Over the next ten years, Benjamin and Elizabeth had four more children, Charles E. (born July 21, 1871), Harlan Benjamin (born November 1, 1873), Walter Hall (born October 10, 1876), and Arthur Guy (born January 13, 1879), all of Ada County, Idaho.
Life on the unruly territory of Idaho had its grand tales to be told by every early pioneers, but one story was told by Harry McConnel about some of the frightening times that occurred in the early days, he wrote:
My grandmother told me when I was about seven years old a story I remember well. During Indian scares or reported Indian troubles in the vicinity, all the men would be assembled, for possible combat, to go to the area where trouble was reported. This would leave the women and children alone and, therefore, they would be in danger and unprotected. During such times she would take the children, some blankets, and cold roast beef, which she tried to keep on hand, down into the brush along the river. There they would stay until the men returned. She would gather up prepared food to take as, obviously, they could not have a fire.
Another story was preserved from the timeline as above story, told by the McConnel Family about Benjamin's brother, John Wesley, and his whirled-wind romance with a local neighbor girl, Hester Ann Bowman. This story was re-told by John's granddaughter, Lorena Estlow Hyde:
One day, in the spring of 1875 a party of neighbors living in the vicinity of Caldwell were gathering wild geese eggs on the Dixie slough about three miles west of Caldwell. Among the party was Capt. Bowman, a Confederate officer, and John W. McConnel, a fiery Republican, whose elder brother fought for the Union, and who was in love with Hester, the fifteen year old daughter of Capt. Bowman.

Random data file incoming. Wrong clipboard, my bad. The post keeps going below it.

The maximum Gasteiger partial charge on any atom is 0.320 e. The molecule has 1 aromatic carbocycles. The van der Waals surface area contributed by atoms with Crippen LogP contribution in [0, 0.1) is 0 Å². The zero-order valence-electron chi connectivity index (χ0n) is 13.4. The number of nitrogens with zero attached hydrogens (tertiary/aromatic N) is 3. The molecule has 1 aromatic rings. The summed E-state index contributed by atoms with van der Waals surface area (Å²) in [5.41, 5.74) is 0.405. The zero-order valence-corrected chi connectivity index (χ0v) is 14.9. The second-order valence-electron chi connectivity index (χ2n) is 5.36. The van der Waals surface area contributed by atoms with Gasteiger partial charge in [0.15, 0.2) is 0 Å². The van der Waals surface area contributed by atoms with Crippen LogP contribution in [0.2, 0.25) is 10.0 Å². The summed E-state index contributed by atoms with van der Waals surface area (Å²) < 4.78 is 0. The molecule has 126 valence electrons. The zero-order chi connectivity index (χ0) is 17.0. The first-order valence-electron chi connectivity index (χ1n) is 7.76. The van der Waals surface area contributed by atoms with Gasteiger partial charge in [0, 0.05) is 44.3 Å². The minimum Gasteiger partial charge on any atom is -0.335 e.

Realizing that her father's consent could never be obtained, the young couple decided to take advantage of the opportunity to elope which the day's sport afforded. With the knowledge of the girl's mother and an uncle plans were made very carefully. Two fast saddle horses were in readiness, the side saddle of one being camouflaged with a pack. When the time for the departure arrived, the girl slipped into her riding skirt, the pack removed quickly from the side saddle, and they were off. Capt. Bowman and his sons ran for their guns, which Mrs. Bowman and the uncle had taken the precaution to hide, and by the time pursuit was organized the young couple had too long a start to make capture possible.
There were no bridges crossing the Boise at the time, but the ferry which was near the present highway bridge was operated by Mr. Fouch, a minister, who married the couple as they crossed the river on the ferry boat. . . . Mr. and Mrs. McConnel went immediately to the Shaffer Creek Ranch (east of Horseshoe Bend, Boise County) owned by the McConnel brothers, where they established their home. Their romance, however, was of short duration, for the following November the girl-bride died of what was then termed quick consumption.
John and his "girl-bride", Hester were married on May 2, 1875 (Ada County Marriages Records, vol. 1, p. 135). Unfortunately his "girl-bride" died a few months later. John left Idaho and apparently went to Iowa to visit his parents, and then met Miss Sarah Levine Lawson. They were married on September 12, 1877 in Wapello County, Iowa. John and his wife began their family in Iowa, later came back to Idaho, and then moved to Colorado where a Lawson family member lived. John lived until 1917, and the follow year later, his wife and one of his daughter, Fannie Elizabeth, both died of influenza follow him in death.
Back in Idaho during the 1880 census, Benjamin and David were enumerated as neighbors in the Ada County, "Lower Boise Valley" and John was in "Dixie Valley" with his family. In the same year's agriculture schedule showed Benjamin with 7 horses, 3 milk cows, and 210 "other" stock with 120 calves under the listing as "meat cattle." Presumably the 210 "other" were considered beef stock.